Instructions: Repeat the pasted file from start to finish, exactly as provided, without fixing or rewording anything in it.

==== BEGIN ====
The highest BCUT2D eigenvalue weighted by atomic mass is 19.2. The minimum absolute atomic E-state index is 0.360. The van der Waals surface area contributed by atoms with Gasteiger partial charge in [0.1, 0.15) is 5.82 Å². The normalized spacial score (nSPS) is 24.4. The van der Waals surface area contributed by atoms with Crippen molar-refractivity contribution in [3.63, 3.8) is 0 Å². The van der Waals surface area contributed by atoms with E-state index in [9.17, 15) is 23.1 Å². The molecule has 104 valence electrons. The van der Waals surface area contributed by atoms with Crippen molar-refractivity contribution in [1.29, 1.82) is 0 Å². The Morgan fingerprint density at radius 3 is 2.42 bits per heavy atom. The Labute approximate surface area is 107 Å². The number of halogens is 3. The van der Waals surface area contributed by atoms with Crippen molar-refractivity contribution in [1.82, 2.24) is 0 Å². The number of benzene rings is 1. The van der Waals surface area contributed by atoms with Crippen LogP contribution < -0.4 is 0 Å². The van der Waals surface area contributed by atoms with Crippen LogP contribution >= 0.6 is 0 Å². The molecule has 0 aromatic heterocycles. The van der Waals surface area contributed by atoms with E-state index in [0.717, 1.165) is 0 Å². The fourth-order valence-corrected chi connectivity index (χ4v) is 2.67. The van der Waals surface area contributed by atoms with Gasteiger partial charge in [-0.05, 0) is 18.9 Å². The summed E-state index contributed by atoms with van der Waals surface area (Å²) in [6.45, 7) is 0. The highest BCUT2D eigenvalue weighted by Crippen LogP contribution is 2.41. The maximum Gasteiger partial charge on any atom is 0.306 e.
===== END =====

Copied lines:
The highest BCUT2D eigenvalue weighted by atomic mass is 19.2. The minimum absolute atomic E-state index is 0.360. The van der Waals surface area contributed by atoms with Gasteiger partial charge in [0.1, 0.15) is 5.82 Å². The normalized spacial score (nSPS) is 24.4. The van der Waals surface area contributed by atoms with Crippen molar-refractivity contribution in [3.63, 3.8) is 0 Å². The van der Waals surface area contributed by atoms with E-state index in [9.17, 15) is 23.1 Å². The molecule has 104 valence electrons. The van der Waals surface area contributed by atoms with Crippen molar-refractivity contribution in [1.29, 1.82) is 0 Å². The Morgan fingerprint density at radius 3 is 2.42 bits per heavy atom. The Labute approximate surface area is 107 Å². The number of halogens is 3. The van der Waals surface area contributed by atoms with Crippen molar-refractivity contribution in [1.82, 2.24) is 0 Å². The number of benzene rings is 1. The van der Waals surface area contributed by atoms with Crippen LogP contribution < -0.4 is 0 Å². The van der Waals surface area contributed by atoms with Crippen LogP contribution >= 0.6 is 0 Å². The molecule has 0 aromatic heterocycles. The van der Waals surface area contributed by atoms with E-state index in [0.717, 1.165) is 0 Å². The fourth-order valence-corrected chi connectivity index (χ4v) is 2.67. The van der Waals surface area contributed by atoms with Gasteiger partial charge in [-0.05, 0) is 18.9 Å². The summed E-state index contributed by atoms with van der Waals surface area (Å²) in [6.45, 7) is 0. The highest BCUT2D eigenvalue weighted by Crippen LogP contribution is 2.41. The maximum Gasteiger partial charge on any atom is 0.306 e.